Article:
This industry research can help give you a better understanding of defeasance.
U.S. CMBS Defeasance Activity 2015
CMBS defeasance activity increased in 2015, rising to $22.4 billion, a 7% increase over 2014 and a 70% increase over $13.2 billion in 2013. The $22.4 billion 2015 defeasance figure represents the highest level since the market’s peak at $32.4 billion in 2007.
U.S. CMBS Defeasance Activity 2014
CMBS defeasance activity increased substantially in 2014, rising to $20.9 billion, a 58% increase over 2013. Defeasance activity increased significantly during the past two years and 2014 activity was in-line with the 2005 level.
U.S. CMBS Defeasance Activity 2012
In 2012, defeasance increased significantly over 2011, rising to its highest level since its peak in 2007. The increase was due to several factors.
U.S. CMBS Defeasance Activity 2011
In 2011, defeasance improved significantly over 2010, rising to its highest level since its peak in 2007.
U.S. CMBS Defeasance Activity 2008
The dramatic increase in defeasance of loans in commercial mortgage- backed securities (CMBS) transactions since 2005 came to an abrupt halt in 2008 due to declines in commercial real estate values and lack of liquidity in the financial markets.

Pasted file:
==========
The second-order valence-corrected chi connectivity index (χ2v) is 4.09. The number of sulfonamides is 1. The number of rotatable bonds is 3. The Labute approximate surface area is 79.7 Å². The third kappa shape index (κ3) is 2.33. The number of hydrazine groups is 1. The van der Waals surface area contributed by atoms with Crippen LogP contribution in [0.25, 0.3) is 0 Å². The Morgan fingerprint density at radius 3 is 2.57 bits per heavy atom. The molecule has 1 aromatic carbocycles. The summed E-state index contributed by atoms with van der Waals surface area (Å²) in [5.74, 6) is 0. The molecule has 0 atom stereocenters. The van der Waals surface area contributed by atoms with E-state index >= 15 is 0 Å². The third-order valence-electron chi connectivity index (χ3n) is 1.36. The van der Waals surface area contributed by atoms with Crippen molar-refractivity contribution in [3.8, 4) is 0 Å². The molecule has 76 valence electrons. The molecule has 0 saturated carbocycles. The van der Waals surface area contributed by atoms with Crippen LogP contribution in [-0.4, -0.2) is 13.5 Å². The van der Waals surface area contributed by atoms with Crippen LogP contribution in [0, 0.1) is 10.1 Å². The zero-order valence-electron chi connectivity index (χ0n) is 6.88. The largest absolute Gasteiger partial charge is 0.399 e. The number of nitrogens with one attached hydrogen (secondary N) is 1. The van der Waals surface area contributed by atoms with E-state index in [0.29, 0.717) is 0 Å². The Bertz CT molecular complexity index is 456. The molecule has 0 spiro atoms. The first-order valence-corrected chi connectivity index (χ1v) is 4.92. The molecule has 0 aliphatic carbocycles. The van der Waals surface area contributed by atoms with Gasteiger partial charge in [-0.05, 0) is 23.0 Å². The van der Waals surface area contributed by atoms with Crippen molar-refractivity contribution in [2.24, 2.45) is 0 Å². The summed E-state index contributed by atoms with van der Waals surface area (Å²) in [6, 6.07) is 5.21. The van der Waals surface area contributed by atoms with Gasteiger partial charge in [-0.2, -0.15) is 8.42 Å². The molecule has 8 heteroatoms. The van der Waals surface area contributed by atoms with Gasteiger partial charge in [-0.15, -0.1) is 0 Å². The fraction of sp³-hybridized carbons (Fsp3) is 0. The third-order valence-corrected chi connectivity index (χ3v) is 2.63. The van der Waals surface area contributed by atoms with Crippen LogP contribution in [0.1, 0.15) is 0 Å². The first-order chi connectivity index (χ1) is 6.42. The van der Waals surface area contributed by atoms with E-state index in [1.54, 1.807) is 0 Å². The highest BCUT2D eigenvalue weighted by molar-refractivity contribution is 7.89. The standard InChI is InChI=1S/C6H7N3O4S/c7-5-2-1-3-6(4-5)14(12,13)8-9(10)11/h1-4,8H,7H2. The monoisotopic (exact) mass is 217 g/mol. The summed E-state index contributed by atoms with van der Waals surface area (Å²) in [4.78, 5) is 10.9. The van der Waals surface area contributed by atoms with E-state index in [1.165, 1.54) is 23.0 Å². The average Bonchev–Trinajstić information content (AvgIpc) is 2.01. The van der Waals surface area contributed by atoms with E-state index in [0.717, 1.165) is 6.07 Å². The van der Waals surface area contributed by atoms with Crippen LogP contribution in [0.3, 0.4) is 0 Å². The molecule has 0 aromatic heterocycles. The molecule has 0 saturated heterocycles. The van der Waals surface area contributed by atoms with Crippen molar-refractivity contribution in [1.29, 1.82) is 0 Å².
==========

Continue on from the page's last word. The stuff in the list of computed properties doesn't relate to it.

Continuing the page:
U.S. CMBS Defeasance Activity 2007
Real estate appreciation continued to be strong in 2007, leading to a surge of defeasance in the first half of the year.
Defeasance and 1031 Exchanges
The defeasance of loans that have been included in “pools” of commercial mortgage-backed securities has become increasingly common over the last several years.
U.S. CMBS Defeasance Activity 2005
The use of defeasance to unlock borrowers' equity embedded in real estate assets has grown at an unprecedented rate over the past several years.
Defeasance: Now a Viable Option in New York State
Until recently, New York title companies and real estate lawyers feared that New York State would charge a second mortgage recording tax in connection with any “defeasance” of a mortgage.
Defeasance by Design Update 2001
In May 1999, Fitch published a report that explained the major features of defeasance, a type of call protection that was becoming more prominent in commercial mortgage-backed securities (CMBS).